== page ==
By Jonathan McFadden
Editor’s note: This is the first installment of “Engineering in Reverse,” a three-part series in which we will explore the facets of reverse engineering, from process to product.
For J. Sanders and his crew of engineers at a Florida-based PMA company, enhancing the engine mount housing unit should have been simple. They had the original part in hand and just needed to figure out a way to duplicate and make it better. But there were problems.
To receive the Federal Aviation Administration’s coveted parts manufacturing approval (PMA), the tool would be subject to an intense level of scrutiny since it was an engine part, said Sanders, the company’s director of engineering. The company’s engineers were unable to answer the FAA’s barrage of questions. And because the original part came from a 1950s aircraft, it was saddled with a bevy of structural issues that made replicating it difficult. With no reprieve in sight, the engineers shelved the project for five years and, with it, the $40,000 worth of products they had already developed, Sanders said. Then, a year ago, Sanders’ company turned to AeroTech Engineering Consultants for an answer. Using the technology at its disposal, AeroTech helped the firm reverse engineer the part by scanning the OEM part and new products to find what components could be salvaged and improved. That prevented the company from trashing its products and starting from scratch, amounting up to $40,000 in savings.
“Our engineering department has been about five people. We have two, maybe three engineers on staff at a time,” Sanders said. “We try to take advantage of firms – such as (AeroTech). They’ve got the experience, the engineering know-how. It’s been a tremendous boost for us.” He adds: “We’ve got some tools; we’ve got specialty equipment but nothing to the magnitude (of AeroTech).
So, what is reverse engineering?
In the case of Sanders’ company, this is an example of reverse engineering at its finest. Simply, it’s the process of taking apart an object, figuring out how it works and then replicating it to create an identical part, or one that’s better.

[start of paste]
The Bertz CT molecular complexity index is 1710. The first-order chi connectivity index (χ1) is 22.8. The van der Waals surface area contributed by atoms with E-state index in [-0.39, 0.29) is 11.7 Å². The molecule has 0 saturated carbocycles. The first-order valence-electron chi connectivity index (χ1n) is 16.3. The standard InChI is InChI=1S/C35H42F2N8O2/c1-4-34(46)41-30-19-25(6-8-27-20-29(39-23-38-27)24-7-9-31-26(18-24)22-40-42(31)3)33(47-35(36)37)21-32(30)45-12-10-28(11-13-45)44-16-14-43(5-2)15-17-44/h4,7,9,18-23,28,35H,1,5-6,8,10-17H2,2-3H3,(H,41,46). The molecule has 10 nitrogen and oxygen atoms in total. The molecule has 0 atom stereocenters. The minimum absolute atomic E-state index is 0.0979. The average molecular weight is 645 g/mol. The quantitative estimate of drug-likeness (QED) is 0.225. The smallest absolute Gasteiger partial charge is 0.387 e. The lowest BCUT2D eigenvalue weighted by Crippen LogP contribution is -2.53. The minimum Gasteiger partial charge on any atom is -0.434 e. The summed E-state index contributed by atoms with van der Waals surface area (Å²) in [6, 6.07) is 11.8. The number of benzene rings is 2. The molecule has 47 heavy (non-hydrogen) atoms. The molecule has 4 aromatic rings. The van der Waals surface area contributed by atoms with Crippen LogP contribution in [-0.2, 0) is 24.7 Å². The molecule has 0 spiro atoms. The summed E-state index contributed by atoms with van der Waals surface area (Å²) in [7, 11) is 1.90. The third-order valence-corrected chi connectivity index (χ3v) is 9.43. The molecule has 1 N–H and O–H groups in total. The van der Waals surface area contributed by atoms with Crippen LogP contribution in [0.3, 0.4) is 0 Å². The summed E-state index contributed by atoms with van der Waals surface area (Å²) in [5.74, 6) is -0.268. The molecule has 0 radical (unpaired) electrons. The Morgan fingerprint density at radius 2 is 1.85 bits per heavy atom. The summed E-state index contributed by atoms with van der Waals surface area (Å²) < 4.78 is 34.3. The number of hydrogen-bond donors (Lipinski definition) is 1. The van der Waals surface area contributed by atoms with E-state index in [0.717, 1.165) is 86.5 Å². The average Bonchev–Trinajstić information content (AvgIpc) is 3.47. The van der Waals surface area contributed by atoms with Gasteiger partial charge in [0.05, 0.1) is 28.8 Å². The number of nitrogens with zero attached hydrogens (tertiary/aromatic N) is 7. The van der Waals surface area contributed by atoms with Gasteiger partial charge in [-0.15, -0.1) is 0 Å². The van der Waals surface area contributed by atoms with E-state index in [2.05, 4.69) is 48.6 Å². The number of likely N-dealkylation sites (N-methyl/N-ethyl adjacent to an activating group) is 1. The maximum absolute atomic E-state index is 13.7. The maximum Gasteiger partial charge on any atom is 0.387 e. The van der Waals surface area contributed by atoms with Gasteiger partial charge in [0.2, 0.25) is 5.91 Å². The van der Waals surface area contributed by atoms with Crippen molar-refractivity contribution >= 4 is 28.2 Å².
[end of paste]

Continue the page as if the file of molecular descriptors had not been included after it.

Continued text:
In the aerospace industry, companies use reverse engineering methods to develop parts that will achieve the Federal Aviation Administration’s PMA standards. That way, parts manufacturers and suppliers ensure they’re developing tools and components that meet federal standards before they take off into the sky. Reverse engineering is also useful for aviation operators and repair stations that need to create replacement parts during the repairing process.
For companies looking to remain relevant in the aviation space — and outlast the competition — utilizing reverse engineering techniques is paramount. The technology is so critical that researchers wrote in the Springer Series in Advanced Manufacturing that is as much a key to the future of aerospace manufacturing as most computer-aided design models.
Why are we talking about reverse engineering?
In a day and age when spare parts are not easy to come by, reverse engineering could be the key to building and maintaining operable aircraft. Nowadays, reconstructing engineering and other important airplane parts is an often complicated and costly undertaking. The reasons are varied: Many casting molds no longer exist; the plane’s original manufacturer likely went out of business years earlier; and producing a brand new series of parts and components is financially impractical, according to Aviation Pros, an online resource for aviation news and industry information.
Reverse engineering makes it possible to precisely recreate parts and products, and very well could be responsible for reenergizing an industry that’s over a century old.
What do we do?
Since 2004, AeroTech Engineering Consultants has been reverse engineering parts for engines, propellers, aircraft and rotorcraft — all with the aim to help our clients manufacture the most reliable parts on the market.
We use the latest technology, such as whitelight scanning to mimic geometry, to completely reverse develop parts. This allows us to disassemble an existing object or product to see how it works so we can help parts suppliers and manufacturers enhance it. And we don’t just replicate geometry. We’re not interested in giving our customers a series of numbers and measurements so they can do the rest of the work themselves. Instead, we take the figures obtained from our scanning and measuring processes and help construct parts that are durable and trustworthy.
Our work has seen the development of more than 500 PMA tools and repair articles flying in the air today. We also have developed relationships with the FAA. We’re not afraid to speak with the executives making all the decisions, and we’re not afraid to advocate for our clients when it comes time for PMA certification.
For some of our clients, that’s resulted in peace of mind and measurable savings. Take Sanders and his crew, for example.
“One of the things a lot of people are hesitant to do is to sit down with the FAA. Anybody who’s worked with the FAA knows that the FAA is a bureaucracy that can tie up your time on the phone,” Sanders said. “(AeroTech) knows this business, knows what it takes. (It’s) able to talk to these guys and move products like no one I’ve ever seen.”